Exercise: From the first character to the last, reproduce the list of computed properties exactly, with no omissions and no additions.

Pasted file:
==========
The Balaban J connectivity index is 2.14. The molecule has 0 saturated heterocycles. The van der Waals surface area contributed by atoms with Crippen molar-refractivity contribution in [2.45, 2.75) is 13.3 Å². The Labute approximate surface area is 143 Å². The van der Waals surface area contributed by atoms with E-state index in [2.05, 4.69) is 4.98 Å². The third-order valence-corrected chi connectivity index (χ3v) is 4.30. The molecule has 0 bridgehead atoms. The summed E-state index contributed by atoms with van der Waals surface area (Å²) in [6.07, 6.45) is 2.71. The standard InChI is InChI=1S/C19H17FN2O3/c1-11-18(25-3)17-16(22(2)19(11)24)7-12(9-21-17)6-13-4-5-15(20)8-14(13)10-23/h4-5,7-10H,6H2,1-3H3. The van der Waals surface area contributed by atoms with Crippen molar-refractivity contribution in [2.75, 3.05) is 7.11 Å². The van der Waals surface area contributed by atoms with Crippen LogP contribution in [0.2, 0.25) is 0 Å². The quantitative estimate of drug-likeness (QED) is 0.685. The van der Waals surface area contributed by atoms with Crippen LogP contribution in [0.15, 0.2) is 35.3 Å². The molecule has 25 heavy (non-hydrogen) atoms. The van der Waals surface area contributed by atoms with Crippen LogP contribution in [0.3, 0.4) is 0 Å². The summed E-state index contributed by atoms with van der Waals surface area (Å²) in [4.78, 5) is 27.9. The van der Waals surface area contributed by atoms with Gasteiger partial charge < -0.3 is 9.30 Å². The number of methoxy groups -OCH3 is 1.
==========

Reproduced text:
The Balaban J connectivity index is 2.14. The molecule has 0 saturated heterocycles. The van der Waals surface area contributed by atoms with Crippen molar-refractivity contribution in [2.45, 2.75) is 13.3 Å². The Labute approximate surface area is 143 Å². The van der Waals surface area contributed by atoms with E-state index in [2.05, 4.69) is 4.98 Å². The third-order valence-corrected chi connectivity index (χ3v) is 4.30. The molecule has 0 bridgehead atoms. The summed E-state index contributed by atoms with van der Waals surface area (Å²) in [6.07, 6.45) is 2.71. The standard InChI is InChI=1S/C19H17FN2O3/c1-11-18(25-3)17-16(22(2)19(11)24)7-12(9-21-17)6-13-4-5-15(20)8-14(13)10-23/h4-5,7-10H,6H2,1-3H3. The van der Waals surface area contributed by atoms with Crippen molar-refractivity contribution in [2.75, 3.05) is 7.11 Å². The van der Waals surface area contributed by atoms with Crippen LogP contribution in [0.2, 0.25) is 0 Å². The quantitative estimate of drug-likeness (QED) is 0.685. The van der Waals surface area contributed by atoms with Crippen LogP contribution in [0.15, 0.2) is 35.3 Å². The molecule has 25 heavy (non-hydrogen) atoms. The van der Waals surface area contributed by atoms with Crippen LogP contribution in [0.3, 0.4) is 0 Å². The summed E-state index contributed by atoms with van der Waals surface area (Å²) in [4.78, 5) is 27.9. The van der Waals surface area contributed by atoms with Gasteiger partial charge < -0.3 is 9.30 Å². The number of methoxy groups -OCH3 is 1.